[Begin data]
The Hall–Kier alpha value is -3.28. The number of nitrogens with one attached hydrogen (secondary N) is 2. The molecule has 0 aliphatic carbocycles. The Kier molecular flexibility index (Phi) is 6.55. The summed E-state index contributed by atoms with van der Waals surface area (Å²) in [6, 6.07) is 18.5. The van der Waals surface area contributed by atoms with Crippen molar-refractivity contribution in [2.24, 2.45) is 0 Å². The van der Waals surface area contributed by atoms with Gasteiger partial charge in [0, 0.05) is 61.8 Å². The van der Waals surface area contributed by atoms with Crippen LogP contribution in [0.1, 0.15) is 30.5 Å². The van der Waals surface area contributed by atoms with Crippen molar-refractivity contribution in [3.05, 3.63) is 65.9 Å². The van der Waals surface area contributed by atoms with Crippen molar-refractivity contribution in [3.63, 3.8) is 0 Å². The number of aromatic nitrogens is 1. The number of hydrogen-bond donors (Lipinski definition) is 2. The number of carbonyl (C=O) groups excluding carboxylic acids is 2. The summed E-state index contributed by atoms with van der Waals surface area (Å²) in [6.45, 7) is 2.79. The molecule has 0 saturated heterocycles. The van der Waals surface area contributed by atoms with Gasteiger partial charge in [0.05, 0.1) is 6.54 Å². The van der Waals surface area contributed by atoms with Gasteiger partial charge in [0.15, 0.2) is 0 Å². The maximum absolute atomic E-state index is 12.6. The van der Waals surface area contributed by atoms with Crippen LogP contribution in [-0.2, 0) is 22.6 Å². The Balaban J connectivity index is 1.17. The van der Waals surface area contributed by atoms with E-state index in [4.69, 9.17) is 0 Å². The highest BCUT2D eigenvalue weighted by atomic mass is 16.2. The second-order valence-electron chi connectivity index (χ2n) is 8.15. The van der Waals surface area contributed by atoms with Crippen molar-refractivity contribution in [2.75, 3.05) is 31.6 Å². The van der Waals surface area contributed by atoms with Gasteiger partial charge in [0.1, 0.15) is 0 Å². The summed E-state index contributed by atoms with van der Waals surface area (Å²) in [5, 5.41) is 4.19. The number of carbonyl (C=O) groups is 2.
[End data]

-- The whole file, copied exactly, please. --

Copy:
The Hall–Kier alpha value is -3.28. The number of nitrogens with one attached hydrogen (secondary N) is 2. The molecule has 0 aliphatic carbocycles. The Kier molecular flexibility index (Phi) is 6.55. The summed E-state index contributed by atoms with van der Waals surface area (Å²) in [6, 6.07) is 18.5. The van der Waals surface area contributed by atoms with Crippen molar-refractivity contribution in [2.24, 2.45) is 0 Å². The van der Waals surface area contributed by atoms with Gasteiger partial charge in [0, 0.05) is 61.8 Å². The van der Waals surface area contributed by atoms with Crippen LogP contribution in [0.1, 0.15) is 30.5 Å². The van der Waals surface area contributed by atoms with Crippen molar-refractivity contribution in [3.05, 3.63) is 65.9 Å². The van der Waals surface area contributed by atoms with Crippen molar-refractivity contribution in [3.63, 3.8) is 0 Å². The number of aromatic nitrogens is 1. The number of hydrogen-bond donors (Lipinski definition) is 2. The number of carbonyl (C=O) groups excluding carboxylic acids is 2. The summed E-state index contributed by atoms with van der Waals surface area (Å²) in [6.45, 7) is 2.79. The molecule has 0 saturated heterocycles. The van der Waals surface area contributed by atoms with Gasteiger partial charge in [0.05, 0.1) is 6.54 Å². The van der Waals surface area contributed by atoms with Gasteiger partial charge in [0.15, 0.2) is 0 Å². The maximum absolute atomic E-state index is 12.6. The van der Waals surface area contributed by atoms with Crippen LogP contribution in [-0.2, 0) is 22.6 Å². The Balaban J connectivity index is 1.17. The van der Waals surface area contributed by atoms with E-state index in [4.69, 9.17) is 0 Å². The highest BCUT2D eigenvalue weighted by atomic mass is 16.2. The second-order valence-electron chi connectivity index (χ2n) is 8.15. The van der Waals surface area contributed by atoms with Crippen molar-refractivity contribution in [2.75, 3.05) is 31.6 Å². The van der Waals surface area contributed by atoms with Gasteiger partial charge in [0.1, 0.15) is 0 Å². The summed E-state index contributed by atoms with van der Waals surface area (Å²) in [5, 5.41) is 4.19. The number of carbonyl (C=O) groups is 2.